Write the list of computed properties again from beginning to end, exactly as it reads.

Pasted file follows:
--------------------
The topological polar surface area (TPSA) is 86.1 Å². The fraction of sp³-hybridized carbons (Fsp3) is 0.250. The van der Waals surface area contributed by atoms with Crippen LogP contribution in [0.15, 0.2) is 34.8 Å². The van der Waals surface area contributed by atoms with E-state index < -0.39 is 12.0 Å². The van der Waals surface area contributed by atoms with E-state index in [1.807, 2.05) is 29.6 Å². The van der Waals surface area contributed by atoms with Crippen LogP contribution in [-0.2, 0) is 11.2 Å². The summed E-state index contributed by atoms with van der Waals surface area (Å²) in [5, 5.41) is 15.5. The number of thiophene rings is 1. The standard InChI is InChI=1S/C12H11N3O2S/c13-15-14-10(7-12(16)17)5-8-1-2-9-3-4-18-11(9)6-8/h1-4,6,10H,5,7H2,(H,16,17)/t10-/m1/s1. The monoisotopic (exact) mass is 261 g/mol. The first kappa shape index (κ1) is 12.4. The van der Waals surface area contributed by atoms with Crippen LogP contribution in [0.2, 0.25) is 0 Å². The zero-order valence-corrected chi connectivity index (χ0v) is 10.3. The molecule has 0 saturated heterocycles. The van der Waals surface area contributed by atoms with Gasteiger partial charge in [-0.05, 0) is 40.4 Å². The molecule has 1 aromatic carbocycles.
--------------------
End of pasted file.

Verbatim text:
The topological polar surface area (TPSA) is 86.1 Å². The fraction of sp³-hybridized carbons (Fsp3) is 0.250. The van der Waals surface area contributed by atoms with Crippen LogP contribution in [0.15, 0.2) is 34.8 Å². The van der Waals surface area contributed by atoms with E-state index < -0.39 is 12.0 Å². The van der Waals surface area contributed by atoms with E-state index in [1.807, 2.05) is 29.6 Å². The van der Waals surface area contributed by atoms with Crippen LogP contribution in [-0.2, 0) is 11.2 Å². The summed E-state index contributed by atoms with van der Waals surface area (Å²) in [5, 5.41) is 15.5. The number of thiophene rings is 1. The standard InChI is InChI=1S/C12H11N3O2S/c13-15-14-10(7-12(16)17)5-8-1-2-9-3-4-18-11(9)6-8/h1-4,6,10H,5,7H2,(H,16,17)/t10-/m1/s1. The monoisotopic (exact) mass is 261 g/mol. The first kappa shape index (κ1) is 12.4. The van der Waals surface area contributed by atoms with Crippen LogP contribution in [0.2, 0.25) is 0 Å². The zero-order valence-corrected chi connectivity index (χ0v) is 10.3. The molecule has 0 saturated heterocycles. The van der Waals surface area contributed by atoms with Gasteiger partial charge in [-0.05, 0) is 40.4 Å². The molecule has 1 aromatic carbocycles.